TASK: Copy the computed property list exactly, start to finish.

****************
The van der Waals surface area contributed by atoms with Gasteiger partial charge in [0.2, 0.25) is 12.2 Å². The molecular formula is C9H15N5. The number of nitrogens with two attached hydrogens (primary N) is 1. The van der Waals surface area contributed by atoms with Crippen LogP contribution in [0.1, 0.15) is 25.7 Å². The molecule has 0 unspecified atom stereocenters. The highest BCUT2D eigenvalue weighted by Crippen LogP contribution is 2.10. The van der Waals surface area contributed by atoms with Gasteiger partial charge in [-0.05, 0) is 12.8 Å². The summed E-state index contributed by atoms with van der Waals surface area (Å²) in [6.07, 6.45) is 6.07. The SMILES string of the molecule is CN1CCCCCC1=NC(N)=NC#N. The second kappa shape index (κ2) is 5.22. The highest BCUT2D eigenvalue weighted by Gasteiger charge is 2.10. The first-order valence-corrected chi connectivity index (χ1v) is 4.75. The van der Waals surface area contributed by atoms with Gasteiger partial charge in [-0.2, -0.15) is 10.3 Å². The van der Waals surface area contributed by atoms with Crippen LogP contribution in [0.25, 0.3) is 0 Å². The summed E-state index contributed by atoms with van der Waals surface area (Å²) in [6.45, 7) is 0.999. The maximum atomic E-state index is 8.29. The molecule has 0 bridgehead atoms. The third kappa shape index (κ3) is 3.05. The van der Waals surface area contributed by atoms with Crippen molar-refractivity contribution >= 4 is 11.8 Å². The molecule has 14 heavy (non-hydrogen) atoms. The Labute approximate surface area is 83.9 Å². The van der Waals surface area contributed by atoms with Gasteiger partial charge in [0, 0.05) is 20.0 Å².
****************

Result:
The van der Waals surface area contributed by atoms with Gasteiger partial charge in [0.2, 0.25) is 12.2 Å². The molecular formula is C9H15N5. The number of nitrogens with two attached hydrogens (primary N) is 1. The van der Waals surface area contributed by atoms with Crippen LogP contribution in [0.1, 0.15) is 25.7 Å². The molecule has 0 unspecified atom stereocenters. The highest BCUT2D eigenvalue weighted by Crippen LogP contribution is 2.10. The van der Waals surface area contributed by atoms with Gasteiger partial charge in [-0.05, 0) is 12.8 Å². The summed E-state index contributed by atoms with van der Waals surface area (Å²) in [6.07, 6.45) is 6.07. The SMILES string of the molecule is CN1CCCCCC1=NC(N)=NC#N. The second kappa shape index (κ2) is 5.22. The highest BCUT2D eigenvalue weighted by Gasteiger charge is 2.10. The first-order valence-corrected chi connectivity index (χ1v) is 4.75. The van der Waals surface area contributed by atoms with Gasteiger partial charge in [-0.2, -0.15) is 10.3 Å². The van der Waals surface area contributed by atoms with Crippen LogP contribution in [0.25, 0.3) is 0 Å². The summed E-state index contributed by atoms with van der Waals surface area (Å²) in [6.45, 7) is 0.999. The maximum atomic E-state index is 8.29. The molecule has 0 bridgehead atoms. The third kappa shape index (κ3) is 3.05. The van der Waals surface area contributed by atoms with Crippen molar-refractivity contribution >= 4 is 11.8 Å². The molecule has 14 heavy (non-hydrogen) atoms. The Labute approximate surface area is 83.9 Å². The van der Waals surface area contributed by atoms with Gasteiger partial charge in [0, 0.05) is 20.0 Å².